“Fathers, do not provoke your children to anger, but bring them up in the discipline and instruction of the Lord.” Ephesians 6:4
Apparently, this week must be the week for vulnerability and confession on my part. So far, you know that I was a fairly rebellious child from yesterday’s lesson. Today, I have another confession to bring to the table. Are you ready for this one?
I’m not a parent.
Some of you might already be thinking, “Um, is that a bad thing, Cherie?” No, of course it’s not, but the true confession is really rooted more in my insecurity about this fact. I’ve been teaching Bible studies and leading women now for several years. I was only twenty-three years old when I taught my first Bible study to a large group of women at my church, and most of the women in attendance were old enough to be my mother. Since I began women’s ministry, I’ve taught mothers and grandmothers – women who are older and have much more life experience than me. Last year, I was asked to speak to a moms group, and for several months leading up to this, I was shaking in my boots. I don’t really have a fear of public speaking, but I was so worried that I would be perceived as inadequate or unworthy to take the stage at an event such as this. My point? I’m coming to you today as a humble servant, preparing to teach a portion of Scripture to you about parenting, and while I am not a parent yet, I pray that God will still speak to your hearts through the wisdom of His Word and the words that He has given me on this topic. Although I do not have biological children, God has allowed me to spiritually mother several, and I will speak from this experience.
While this verse begins by specifically addressing fathers, since Paul was just speaking of both parents in the previous verses, we can assume that this verse can be applied to both as well. Also, the same word that is translated for “father” here in Ephesians 6:4 is the same word used for “parents” in Hebrews 11:23, so let’s move forward in assuming that this instruction is for both mothers and fathers. It was a common reality in Paul’s day for fathers to rule their homes with stern and domineering authority. Because women and children were mostly viewed as second-class citizens, their emotional needs and welfare were seldom considered. Love was not the motivating factor of the father role in many cases.
Paul speaks very clearly to this fallout in verse four by saying that this type of parenting is unacceptable for the Christ-following parents. Even though the unbelieving world may live their lives void of a loving and Christ-centered home, Christians should not. While parents have been given the awesome weight of responsibility to raise their children to know and love the Lord, their authority should never be characterized by unreasonable demands that are void of love, demands that will ultimately lead their children to a place of anger, despair, and resentment. While children will seldom enjoy being disciplined, the underlying motivation in parenting should always be love.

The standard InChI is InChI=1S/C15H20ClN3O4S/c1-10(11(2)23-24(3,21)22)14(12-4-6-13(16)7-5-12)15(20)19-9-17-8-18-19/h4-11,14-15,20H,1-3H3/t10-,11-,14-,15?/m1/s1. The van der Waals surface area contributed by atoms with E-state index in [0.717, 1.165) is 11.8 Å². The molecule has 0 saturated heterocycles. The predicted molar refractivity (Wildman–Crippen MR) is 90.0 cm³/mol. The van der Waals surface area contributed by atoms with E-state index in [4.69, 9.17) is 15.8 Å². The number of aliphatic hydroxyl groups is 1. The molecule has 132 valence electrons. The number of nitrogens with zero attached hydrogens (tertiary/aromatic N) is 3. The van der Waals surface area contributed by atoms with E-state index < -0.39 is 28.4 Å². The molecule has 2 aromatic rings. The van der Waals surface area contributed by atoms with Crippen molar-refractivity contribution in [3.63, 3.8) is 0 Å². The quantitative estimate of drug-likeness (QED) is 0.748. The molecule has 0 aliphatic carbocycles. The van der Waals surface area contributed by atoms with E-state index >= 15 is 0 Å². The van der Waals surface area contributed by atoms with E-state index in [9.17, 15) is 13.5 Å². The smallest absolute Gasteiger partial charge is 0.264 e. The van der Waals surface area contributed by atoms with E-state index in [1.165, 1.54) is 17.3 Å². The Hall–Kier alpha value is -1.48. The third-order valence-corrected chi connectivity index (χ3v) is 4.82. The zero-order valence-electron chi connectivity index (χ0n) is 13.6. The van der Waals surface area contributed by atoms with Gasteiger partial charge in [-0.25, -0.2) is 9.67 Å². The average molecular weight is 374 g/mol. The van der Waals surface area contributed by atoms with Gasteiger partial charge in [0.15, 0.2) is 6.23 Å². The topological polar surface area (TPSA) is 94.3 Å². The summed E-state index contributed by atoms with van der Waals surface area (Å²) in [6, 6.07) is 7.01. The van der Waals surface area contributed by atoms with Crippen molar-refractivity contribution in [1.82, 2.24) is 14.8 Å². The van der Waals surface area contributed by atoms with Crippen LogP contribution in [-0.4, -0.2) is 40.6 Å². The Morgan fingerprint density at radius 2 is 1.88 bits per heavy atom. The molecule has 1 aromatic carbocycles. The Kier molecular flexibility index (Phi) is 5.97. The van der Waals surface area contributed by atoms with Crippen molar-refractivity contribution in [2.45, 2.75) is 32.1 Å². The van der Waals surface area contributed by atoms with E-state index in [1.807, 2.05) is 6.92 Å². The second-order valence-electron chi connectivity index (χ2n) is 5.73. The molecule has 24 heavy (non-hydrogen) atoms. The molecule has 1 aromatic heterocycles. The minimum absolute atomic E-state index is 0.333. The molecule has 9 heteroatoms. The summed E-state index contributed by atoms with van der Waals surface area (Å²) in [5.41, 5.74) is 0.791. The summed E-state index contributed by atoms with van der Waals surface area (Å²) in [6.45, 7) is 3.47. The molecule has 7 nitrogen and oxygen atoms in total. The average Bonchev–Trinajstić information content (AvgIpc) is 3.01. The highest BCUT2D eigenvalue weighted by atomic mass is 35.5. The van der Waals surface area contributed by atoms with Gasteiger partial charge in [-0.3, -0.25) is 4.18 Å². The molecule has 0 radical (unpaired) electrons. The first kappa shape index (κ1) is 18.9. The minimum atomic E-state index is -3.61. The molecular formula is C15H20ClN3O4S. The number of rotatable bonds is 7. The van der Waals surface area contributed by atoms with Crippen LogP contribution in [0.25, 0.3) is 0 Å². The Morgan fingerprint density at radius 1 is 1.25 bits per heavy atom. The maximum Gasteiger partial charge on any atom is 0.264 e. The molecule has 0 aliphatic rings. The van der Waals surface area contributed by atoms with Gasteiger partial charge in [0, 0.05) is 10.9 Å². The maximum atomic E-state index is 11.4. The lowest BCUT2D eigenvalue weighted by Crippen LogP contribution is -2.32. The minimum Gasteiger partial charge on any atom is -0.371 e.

What does it look like, then, to discipline children according to God’s commands and to raise them under the instruction of the Lord? Like most, if not all things, I believe this is a matter of the heart. Before each time you discipline your child for doing something wrong, check your own heart. Are you angry and is your response to them one that is filled with rage? Is your discipline coming from an emotional outburst, or is your discipline coming from a place of love? When your children disobey and directly violate the boundaries you have set for them, your heart will hurt. You will be discouraged. You might even be angry, but like any other emotion in life, we must submit ourselves to the Lord first and foremost in all things, including the discipline and instruction of our children. Every teachable moment with your children should be for the purpose of showing them the love of Christ and pointing them towards a righteous walk. Do you parent in love? Are you sowing seeds of love into your children? Does your discipline point them towards God’s love? It should.
Cherie, everything you lay out here about parenting the biblical way is right on. I am a mom and I have done it both ways! When I have failed and disciplined when I was angry no one benefited-not my child and not me. The discouragement of not doing it God’s way is overwhelming! Parenting is hard and we all need to extend grace & love to each other. Thanks Cherie!